A lot of people do not give any consideration to their garage door springs, even though they are amongst the most important component in this contraption we call garage door.
Most garage door problems are caused by or can be traced to a weakened or broken spring. Fortunately, they can be replaced but be warned it is important to have an expert technician handle anything related to this specific part. This is because springs are under a lot of tension which makes them very dangerous to tamper with.
This post is simply to give general information on springs and easy maintenance tasks you can carry out yourself, however it is not a guideline to instruct you on how to fix more complicated issues as we’ve mentioned – these parts are not to be tampered with.
How Many Types Are There?
There are mainly two types of these parts: torsion and extension springs.
- Torsion springs are installed above the door. As the door closes they store up energy by winding up around the shaft to which they are attached. When the door is opened, they transfer the torsion force to cables attached to the bottom of the door, and this helps to pull the door up.
- Extension springs on the other hand are installed directly above the top tracks on each side. When the door closes, the springs are stretched storing potential “pull-force”. As the door is opened, the spring try to return to their relaxed state thereby pulling the door upwards from the floor. Extension springs have cables running through them; these cables play a safety role in the event that the spring snaps.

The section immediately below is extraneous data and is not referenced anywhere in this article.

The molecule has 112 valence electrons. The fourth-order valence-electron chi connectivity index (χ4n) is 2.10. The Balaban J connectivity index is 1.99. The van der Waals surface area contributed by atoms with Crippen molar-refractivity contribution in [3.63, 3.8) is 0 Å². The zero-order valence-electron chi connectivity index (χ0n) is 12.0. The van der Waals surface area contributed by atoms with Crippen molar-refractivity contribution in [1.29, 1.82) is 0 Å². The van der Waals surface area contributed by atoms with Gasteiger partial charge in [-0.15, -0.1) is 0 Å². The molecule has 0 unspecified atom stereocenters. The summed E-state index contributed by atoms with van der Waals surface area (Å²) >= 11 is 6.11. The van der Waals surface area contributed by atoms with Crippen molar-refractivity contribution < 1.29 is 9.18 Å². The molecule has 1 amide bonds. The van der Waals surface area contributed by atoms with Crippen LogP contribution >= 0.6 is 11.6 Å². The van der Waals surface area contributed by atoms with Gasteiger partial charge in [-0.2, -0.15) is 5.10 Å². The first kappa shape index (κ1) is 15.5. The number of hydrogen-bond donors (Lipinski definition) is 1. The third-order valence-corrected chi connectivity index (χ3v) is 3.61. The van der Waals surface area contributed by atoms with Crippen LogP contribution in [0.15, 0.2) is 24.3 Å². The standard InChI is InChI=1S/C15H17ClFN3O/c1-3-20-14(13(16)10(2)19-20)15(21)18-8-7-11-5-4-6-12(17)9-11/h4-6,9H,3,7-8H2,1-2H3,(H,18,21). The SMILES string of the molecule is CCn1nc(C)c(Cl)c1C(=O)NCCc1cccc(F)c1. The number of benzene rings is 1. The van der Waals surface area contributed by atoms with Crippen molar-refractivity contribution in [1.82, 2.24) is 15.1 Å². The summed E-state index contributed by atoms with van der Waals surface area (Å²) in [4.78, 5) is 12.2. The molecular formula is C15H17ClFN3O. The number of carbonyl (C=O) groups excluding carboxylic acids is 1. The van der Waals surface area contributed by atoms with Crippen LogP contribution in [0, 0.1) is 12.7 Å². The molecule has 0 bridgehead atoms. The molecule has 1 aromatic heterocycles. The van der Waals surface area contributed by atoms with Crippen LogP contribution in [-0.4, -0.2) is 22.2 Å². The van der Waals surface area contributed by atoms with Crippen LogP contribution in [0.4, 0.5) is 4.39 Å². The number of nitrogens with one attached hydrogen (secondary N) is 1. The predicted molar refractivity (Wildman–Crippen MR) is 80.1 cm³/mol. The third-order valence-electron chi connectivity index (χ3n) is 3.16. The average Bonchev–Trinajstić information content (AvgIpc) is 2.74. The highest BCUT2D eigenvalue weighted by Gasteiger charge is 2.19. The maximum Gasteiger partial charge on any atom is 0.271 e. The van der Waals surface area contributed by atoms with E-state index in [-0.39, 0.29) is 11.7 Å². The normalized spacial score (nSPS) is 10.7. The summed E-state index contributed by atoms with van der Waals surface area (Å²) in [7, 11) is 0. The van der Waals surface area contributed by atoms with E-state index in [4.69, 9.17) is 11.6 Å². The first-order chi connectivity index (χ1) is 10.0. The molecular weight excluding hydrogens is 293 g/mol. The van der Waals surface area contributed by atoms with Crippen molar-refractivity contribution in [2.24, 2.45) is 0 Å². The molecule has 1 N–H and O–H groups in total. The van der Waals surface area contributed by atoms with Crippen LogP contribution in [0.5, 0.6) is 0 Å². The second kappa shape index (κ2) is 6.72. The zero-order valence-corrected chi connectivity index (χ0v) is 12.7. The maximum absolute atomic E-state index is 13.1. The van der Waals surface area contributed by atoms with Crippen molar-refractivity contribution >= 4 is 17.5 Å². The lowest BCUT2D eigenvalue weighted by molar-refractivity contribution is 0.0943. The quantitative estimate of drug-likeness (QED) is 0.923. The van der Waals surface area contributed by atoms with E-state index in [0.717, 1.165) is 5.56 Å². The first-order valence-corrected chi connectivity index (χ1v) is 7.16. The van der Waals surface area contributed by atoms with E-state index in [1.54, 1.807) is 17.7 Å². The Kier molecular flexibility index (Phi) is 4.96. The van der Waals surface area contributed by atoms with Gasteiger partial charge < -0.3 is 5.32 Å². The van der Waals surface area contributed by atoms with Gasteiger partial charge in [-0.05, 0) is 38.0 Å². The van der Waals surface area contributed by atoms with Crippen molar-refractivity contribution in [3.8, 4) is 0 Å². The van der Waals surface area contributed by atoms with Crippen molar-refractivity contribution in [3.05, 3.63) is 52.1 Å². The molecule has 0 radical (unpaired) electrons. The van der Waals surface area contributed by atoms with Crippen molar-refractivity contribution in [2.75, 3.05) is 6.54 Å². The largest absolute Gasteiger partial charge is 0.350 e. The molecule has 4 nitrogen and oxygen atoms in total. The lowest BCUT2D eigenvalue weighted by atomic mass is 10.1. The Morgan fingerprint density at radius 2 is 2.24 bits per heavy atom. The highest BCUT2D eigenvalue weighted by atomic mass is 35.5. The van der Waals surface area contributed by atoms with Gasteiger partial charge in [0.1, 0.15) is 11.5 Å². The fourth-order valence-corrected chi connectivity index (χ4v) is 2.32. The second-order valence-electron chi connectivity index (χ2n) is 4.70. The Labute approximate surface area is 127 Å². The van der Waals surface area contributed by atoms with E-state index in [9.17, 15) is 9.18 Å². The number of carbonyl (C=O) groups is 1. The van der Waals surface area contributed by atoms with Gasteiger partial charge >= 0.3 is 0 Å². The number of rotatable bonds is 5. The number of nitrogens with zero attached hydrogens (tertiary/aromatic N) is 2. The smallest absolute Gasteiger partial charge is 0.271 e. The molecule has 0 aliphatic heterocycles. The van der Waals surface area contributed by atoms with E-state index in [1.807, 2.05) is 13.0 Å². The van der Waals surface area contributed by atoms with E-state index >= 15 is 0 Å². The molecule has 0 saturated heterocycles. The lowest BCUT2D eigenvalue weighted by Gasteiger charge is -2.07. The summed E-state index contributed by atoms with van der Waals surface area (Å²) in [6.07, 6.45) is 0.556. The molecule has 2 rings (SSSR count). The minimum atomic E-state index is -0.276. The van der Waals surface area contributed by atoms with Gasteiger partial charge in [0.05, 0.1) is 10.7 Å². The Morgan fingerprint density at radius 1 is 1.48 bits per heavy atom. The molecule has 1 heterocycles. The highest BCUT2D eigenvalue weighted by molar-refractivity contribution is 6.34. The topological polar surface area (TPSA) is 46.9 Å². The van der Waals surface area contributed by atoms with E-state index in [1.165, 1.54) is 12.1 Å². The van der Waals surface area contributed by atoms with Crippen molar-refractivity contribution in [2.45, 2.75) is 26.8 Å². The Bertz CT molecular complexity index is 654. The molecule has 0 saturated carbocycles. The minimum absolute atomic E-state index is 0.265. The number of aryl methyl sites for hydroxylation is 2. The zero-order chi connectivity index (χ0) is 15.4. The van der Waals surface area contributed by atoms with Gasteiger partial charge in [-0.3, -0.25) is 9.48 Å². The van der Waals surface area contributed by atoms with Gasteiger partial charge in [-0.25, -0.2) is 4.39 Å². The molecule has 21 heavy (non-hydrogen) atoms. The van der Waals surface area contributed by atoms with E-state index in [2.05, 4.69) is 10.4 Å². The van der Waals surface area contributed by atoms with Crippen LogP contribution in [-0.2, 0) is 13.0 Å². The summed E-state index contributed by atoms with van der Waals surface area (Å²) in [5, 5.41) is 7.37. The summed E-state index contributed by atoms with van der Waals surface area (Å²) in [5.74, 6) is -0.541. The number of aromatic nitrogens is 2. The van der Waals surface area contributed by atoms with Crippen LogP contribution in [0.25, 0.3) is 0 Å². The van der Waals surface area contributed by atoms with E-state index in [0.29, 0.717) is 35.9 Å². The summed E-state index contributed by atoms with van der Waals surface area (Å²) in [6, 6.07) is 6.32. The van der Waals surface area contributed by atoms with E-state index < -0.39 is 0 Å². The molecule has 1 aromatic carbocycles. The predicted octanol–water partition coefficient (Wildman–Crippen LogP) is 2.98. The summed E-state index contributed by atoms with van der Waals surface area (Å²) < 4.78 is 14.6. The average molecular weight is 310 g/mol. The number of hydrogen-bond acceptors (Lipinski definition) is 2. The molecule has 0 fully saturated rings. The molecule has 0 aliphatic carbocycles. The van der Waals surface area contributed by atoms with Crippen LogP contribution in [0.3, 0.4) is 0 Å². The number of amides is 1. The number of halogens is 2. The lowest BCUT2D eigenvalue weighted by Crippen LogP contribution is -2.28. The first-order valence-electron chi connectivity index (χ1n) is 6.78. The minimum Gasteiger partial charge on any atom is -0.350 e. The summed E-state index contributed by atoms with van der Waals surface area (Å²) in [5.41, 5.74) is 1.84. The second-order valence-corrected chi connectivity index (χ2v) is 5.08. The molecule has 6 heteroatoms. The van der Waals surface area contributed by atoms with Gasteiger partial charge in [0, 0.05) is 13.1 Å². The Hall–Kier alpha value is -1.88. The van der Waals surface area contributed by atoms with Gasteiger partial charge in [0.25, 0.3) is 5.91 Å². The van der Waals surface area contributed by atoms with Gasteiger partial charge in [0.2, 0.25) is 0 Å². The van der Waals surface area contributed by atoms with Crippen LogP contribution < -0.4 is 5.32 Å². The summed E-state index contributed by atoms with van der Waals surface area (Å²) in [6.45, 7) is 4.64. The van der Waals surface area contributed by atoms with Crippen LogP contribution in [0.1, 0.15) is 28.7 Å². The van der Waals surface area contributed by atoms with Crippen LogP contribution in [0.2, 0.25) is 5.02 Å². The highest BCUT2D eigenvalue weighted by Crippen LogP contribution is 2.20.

None of these two types is better than the other; it’s just a matter of what you’d like. They are both efficient.
What About Your Safety?
As stated in the previous paragraph, both torsion and extension springs are under a lot of tension, and so if you suspect a problem it is safer if you just called an expert to take a look at it, and fix it. If they break while being tampered with, they can inflict serious injury to the person. Be warned!
What About Maintenance?
If your springs are making funny noises, such as shrieking or squeaking, it may not necessarily mean there’s a problem with it. You can just squirt some manufacturer-recommended lubricant on both parts.
Take a Look Every Once in A While
Also, it is very important to have your springs checked from time to time, say every three months by a pro. This way, any potential problem will be detected before they occur. Although your springs have an average of 13,000 cycles, that means your springs will twist and untwist (for torsion) or distend and contract (for extension) 13,000 times before they “retire”. That amount of cycles would take years to complete, however - still have them inspected regularly.